You can encrypt your Mac hard drive OR create an encrypted area of your drive.
Encrypting your Macintosh hard drive OS 10.8 or above
1. Go to System Preferences.
2. Click Security & Privacy.
3. Click the FileVault tab.
4. Click “Turn on FileVault”
5. If your computer has multiple user accounts, a dialogue box will drop down asking you to confirm user accounts that are allowed to unlock the encrypted drive.
6. Enable any necessary users and click Continue.
7. Another dialogue box will drop down asking you to copy the recovery key, which is an alternative to unlocking your disk if you lose or forget your password.
8. Write down the recovery key and put it in a safe place in case you forget your password.
9. Click Continue.
10. Next, a dialogue box will appear asking if you want to store your recovery key with Apple. Select either “Store the recovery key with Apple” or “Do not store the recovery key with Apple” and click Continue.
- If you chose “Store the recovery key with Apple,” which will allow you to retrieve your recovery key from Apple if necessary, continue to step 11.
- If you chose “Do not store the recovery key with Apple”, which means you must keep a record of your recovery key in case it is needed, skip to step 15.
11. If you selected “Store the recovery key with Apple”, you will be asked to answer three security questions.
12. Select the security questions from the security menus.
13. Type your answer to each question in the corresponding text box.
14. Click Continue.
15. Click “Restart” to restart the Mac and begin the encryption process dialogue box, click Restart.
16. If you lose your password or do not remember your recovery key, visit the Apple Support page on FileVault.
Creating an encrypted disk image to store files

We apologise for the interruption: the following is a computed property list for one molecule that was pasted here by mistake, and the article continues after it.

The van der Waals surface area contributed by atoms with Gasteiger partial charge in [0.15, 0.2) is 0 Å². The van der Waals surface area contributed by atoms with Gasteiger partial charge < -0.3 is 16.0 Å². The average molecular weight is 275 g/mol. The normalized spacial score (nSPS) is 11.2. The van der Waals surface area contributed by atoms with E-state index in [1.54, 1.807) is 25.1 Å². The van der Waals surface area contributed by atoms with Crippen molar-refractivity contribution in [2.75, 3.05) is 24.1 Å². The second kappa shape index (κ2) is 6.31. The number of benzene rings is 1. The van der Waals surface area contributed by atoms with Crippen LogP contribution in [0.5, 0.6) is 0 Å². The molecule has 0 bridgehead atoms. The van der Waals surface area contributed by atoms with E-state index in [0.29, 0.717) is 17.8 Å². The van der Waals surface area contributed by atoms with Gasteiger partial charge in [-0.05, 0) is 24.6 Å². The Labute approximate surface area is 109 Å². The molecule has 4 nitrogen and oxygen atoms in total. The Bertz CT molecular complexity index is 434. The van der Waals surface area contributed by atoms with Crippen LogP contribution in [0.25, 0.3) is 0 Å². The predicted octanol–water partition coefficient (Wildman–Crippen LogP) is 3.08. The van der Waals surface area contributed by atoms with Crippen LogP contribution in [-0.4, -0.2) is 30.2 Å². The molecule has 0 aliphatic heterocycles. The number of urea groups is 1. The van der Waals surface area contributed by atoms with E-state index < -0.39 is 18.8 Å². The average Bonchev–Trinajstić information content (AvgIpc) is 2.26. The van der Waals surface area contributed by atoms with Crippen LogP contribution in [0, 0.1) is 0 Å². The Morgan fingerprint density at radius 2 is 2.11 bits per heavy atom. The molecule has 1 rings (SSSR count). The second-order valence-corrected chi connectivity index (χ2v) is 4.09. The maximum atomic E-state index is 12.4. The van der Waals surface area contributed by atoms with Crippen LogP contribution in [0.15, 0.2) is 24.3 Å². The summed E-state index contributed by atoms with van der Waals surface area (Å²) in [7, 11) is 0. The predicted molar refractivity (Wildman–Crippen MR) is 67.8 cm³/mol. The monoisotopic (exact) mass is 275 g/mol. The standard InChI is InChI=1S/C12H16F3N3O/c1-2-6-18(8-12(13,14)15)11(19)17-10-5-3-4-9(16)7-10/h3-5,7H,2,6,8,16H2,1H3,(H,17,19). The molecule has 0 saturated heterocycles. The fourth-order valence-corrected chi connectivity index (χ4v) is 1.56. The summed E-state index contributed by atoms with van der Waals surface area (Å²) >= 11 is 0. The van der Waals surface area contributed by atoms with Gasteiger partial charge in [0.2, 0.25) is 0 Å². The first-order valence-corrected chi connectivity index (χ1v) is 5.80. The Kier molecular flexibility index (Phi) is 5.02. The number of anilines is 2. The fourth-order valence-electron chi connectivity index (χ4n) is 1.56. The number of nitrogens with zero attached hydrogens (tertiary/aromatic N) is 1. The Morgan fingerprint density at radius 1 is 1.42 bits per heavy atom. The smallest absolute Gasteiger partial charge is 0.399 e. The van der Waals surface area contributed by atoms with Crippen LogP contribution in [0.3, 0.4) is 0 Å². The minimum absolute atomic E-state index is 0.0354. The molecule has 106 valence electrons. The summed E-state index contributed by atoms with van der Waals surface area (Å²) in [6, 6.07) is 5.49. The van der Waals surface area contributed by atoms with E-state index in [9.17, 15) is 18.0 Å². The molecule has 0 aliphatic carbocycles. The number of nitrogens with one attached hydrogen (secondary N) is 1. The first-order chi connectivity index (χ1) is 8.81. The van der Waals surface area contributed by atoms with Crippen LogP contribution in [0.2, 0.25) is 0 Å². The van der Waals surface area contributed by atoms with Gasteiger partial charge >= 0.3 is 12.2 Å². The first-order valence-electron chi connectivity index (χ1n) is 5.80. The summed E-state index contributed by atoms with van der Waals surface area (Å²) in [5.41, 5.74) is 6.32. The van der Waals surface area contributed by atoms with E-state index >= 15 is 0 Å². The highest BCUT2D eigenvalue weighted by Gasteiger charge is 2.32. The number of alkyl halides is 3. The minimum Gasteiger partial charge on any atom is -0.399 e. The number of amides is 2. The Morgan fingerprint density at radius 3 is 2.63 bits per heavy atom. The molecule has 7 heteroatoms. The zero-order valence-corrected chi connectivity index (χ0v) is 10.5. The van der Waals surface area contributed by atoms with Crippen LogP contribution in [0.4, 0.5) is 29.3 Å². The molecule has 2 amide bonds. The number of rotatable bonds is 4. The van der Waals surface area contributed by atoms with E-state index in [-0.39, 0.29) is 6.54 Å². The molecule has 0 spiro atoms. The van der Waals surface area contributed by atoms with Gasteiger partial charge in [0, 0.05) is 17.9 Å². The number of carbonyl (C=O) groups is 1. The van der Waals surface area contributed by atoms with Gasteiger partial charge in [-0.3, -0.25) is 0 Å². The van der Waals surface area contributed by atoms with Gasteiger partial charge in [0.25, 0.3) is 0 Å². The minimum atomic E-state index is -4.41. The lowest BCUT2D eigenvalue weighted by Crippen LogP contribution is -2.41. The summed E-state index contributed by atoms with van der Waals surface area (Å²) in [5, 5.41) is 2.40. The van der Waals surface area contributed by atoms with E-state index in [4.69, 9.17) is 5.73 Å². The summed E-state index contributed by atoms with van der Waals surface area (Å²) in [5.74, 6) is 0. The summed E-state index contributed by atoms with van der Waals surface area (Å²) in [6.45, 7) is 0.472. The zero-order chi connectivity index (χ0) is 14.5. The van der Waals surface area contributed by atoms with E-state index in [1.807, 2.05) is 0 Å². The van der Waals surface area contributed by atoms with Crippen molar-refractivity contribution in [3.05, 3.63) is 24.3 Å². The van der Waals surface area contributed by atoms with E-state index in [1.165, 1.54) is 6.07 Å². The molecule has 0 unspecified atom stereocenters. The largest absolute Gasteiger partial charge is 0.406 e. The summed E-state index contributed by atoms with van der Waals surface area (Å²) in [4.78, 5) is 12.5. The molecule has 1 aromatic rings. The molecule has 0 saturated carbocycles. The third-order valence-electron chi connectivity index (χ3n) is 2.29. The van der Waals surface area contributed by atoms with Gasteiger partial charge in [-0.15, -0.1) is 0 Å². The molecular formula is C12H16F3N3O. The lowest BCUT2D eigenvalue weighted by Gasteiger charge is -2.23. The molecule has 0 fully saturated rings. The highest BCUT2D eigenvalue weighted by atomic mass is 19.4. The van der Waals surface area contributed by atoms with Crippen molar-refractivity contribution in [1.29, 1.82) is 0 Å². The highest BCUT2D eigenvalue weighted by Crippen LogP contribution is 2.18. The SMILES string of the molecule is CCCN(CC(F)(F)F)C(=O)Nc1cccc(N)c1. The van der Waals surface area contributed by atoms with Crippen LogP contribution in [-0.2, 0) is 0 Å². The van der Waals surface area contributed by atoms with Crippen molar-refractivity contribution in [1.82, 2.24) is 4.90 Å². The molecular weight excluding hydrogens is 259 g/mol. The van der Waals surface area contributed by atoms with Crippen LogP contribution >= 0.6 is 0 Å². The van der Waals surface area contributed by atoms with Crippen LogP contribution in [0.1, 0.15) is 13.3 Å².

An encrypted disk image works just like a regular disk image but requires a password to open and become available (“mount”). You can move files to or from an encrypted disk image as easily as you can from a non-encrypted disk image. Follow these steps to create an encrypted disk image:
- Open Disk Utility (located in /Applications/Utilities/).
- Click the New Image button, or choose File > New > Blank Disk
- ImageType a name in the Save As field. This name will be used for the disk image (.dmg) file.
- Change the save destination if you wish.
- Select a size for the disk image file from the Size pop-up menu.
- Choose a different volume format if you don’t want to use the default Mac OS Extended (Journaled)
- Choose an image format. You can use “sparse disk image” for a disk image that only uses as much space as it needs, rather than a set amount of space. If you’re not sure, use “read/write disk image” choice
- Choose 128-bit AES encryption (and/or 256-bit AES in Mac OS X v10.5 or later) from the Encryption pop-up menu to encrypt the image’s contents with a password. If you don’t choose an encryption, your new image won’t be encrypted.
- Click the Create button.
Enter and verify a good password in the dialog window that appears. This password will be saved in your keychain by default, or you can deselect “Remember password (add to keychain)” if you don’t want it saved. You can store the password in the keychain for convenience.
Important: If you forget the password, data stored in the encrypted disk image cannot be retrieved. If you have saved the password in the keychain, the password will be available to you there.